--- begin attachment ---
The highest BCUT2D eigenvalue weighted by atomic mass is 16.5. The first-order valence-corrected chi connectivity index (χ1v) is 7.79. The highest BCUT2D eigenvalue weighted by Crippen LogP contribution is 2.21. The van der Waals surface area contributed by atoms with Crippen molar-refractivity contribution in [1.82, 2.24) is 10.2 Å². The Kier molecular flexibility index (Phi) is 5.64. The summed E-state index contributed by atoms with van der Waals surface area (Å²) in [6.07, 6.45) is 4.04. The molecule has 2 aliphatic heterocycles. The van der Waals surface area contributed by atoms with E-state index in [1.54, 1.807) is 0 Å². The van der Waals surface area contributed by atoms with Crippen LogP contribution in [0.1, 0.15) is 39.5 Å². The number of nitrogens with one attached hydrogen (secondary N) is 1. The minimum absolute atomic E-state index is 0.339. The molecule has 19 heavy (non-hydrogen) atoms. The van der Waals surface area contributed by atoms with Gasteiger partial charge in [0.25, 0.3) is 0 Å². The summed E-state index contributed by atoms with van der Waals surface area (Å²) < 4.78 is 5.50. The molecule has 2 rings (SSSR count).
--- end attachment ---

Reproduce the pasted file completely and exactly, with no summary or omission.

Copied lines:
The highest BCUT2D eigenvalue weighted by atomic mass is 16.5. The first-order valence-corrected chi connectivity index (χ1v) is 7.79. The highest BCUT2D eigenvalue weighted by Crippen LogP contribution is 2.21. The van der Waals surface area contributed by atoms with Crippen molar-refractivity contribution in [1.82, 2.24) is 10.2 Å². The Kier molecular flexibility index (Phi) is 5.64. The summed E-state index contributed by atoms with van der Waals surface area (Å²) in [6.07, 6.45) is 4.04. The molecule has 2 aliphatic heterocycles. The van der Waals surface area contributed by atoms with E-state index in [1.54, 1.807) is 0 Å². The van der Waals surface area contributed by atoms with Crippen LogP contribution in [0.1, 0.15) is 39.5 Å². The number of nitrogens with one attached hydrogen (secondary N) is 1. The minimum absolute atomic E-state index is 0.339. The molecule has 19 heavy (non-hydrogen) atoms. The van der Waals surface area contributed by atoms with Gasteiger partial charge in [0.25, 0.3) is 0 Å². The summed E-state index contributed by atoms with van der Waals surface area (Å²) < 4.78 is 5.50. The molecule has 2 rings (SSSR count).